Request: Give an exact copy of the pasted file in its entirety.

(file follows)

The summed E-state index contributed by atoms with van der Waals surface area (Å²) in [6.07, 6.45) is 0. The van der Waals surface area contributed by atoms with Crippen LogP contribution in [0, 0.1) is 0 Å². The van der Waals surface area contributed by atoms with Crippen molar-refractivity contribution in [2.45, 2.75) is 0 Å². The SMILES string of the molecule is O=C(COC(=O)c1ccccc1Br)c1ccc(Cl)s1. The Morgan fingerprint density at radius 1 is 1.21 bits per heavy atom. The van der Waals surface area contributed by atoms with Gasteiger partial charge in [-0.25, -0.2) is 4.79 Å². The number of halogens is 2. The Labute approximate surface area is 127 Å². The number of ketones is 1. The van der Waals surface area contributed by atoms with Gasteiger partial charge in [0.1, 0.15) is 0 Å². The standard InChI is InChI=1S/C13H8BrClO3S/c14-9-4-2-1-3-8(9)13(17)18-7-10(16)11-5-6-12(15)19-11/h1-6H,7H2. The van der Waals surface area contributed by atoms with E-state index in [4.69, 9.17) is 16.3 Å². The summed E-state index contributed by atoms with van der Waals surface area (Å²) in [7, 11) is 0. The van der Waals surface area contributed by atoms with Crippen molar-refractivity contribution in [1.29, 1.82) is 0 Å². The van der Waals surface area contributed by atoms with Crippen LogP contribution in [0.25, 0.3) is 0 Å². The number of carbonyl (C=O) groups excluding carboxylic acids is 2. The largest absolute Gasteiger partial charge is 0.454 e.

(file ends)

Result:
The summed E-state index contributed by atoms with van der Waals surface area (Å²) in [6.07, 6.45) is 0. The van der Waals surface area contributed by atoms with Crippen LogP contribution in [0, 0.1) is 0 Å². The van der Waals surface area contributed by atoms with Crippen molar-refractivity contribution in [2.45, 2.75) is 0 Å². The SMILES string of the molecule is O=C(COC(=O)c1ccccc1Br)c1ccc(Cl)s1. The Morgan fingerprint density at radius 1 is 1.21 bits per heavy atom. The van der Waals surface area contributed by atoms with Gasteiger partial charge in [-0.25, -0.2) is 4.79 Å². The number of halogens is 2. The Labute approximate surface area is 127 Å². The number of ketones is 1. The van der Waals surface area contributed by atoms with Gasteiger partial charge in [0.1, 0.15) is 0 Å². The standard InChI is InChI=1S/C13H8BrClO3S/c14-9-4-2-1-3-8(9)13(17)18-7-10(16)11-5-6-12(15)19-11/h1-6H,7H2. The van der Waals surface area contributed by atoms with E-state index in [4.69, 9.17) is 16.3 Å². The summed E-state index contributed by atoms with van der Waals surface area (Å²) in [7, 11) is 0. The van der Waals surface area contributed by atoms with Crippen molar-refractivity contribution in [1.29, 1.82) is 0 Å². The van der Waals surface area contributed by atoms with Crippen LogP contribution in [0.25, 0.3) is 0 Å². The number of carbonyl (C=O) groups excluding carboxylic acids is 2. The largest absolute Gasteiger partial charge is 0.454 e.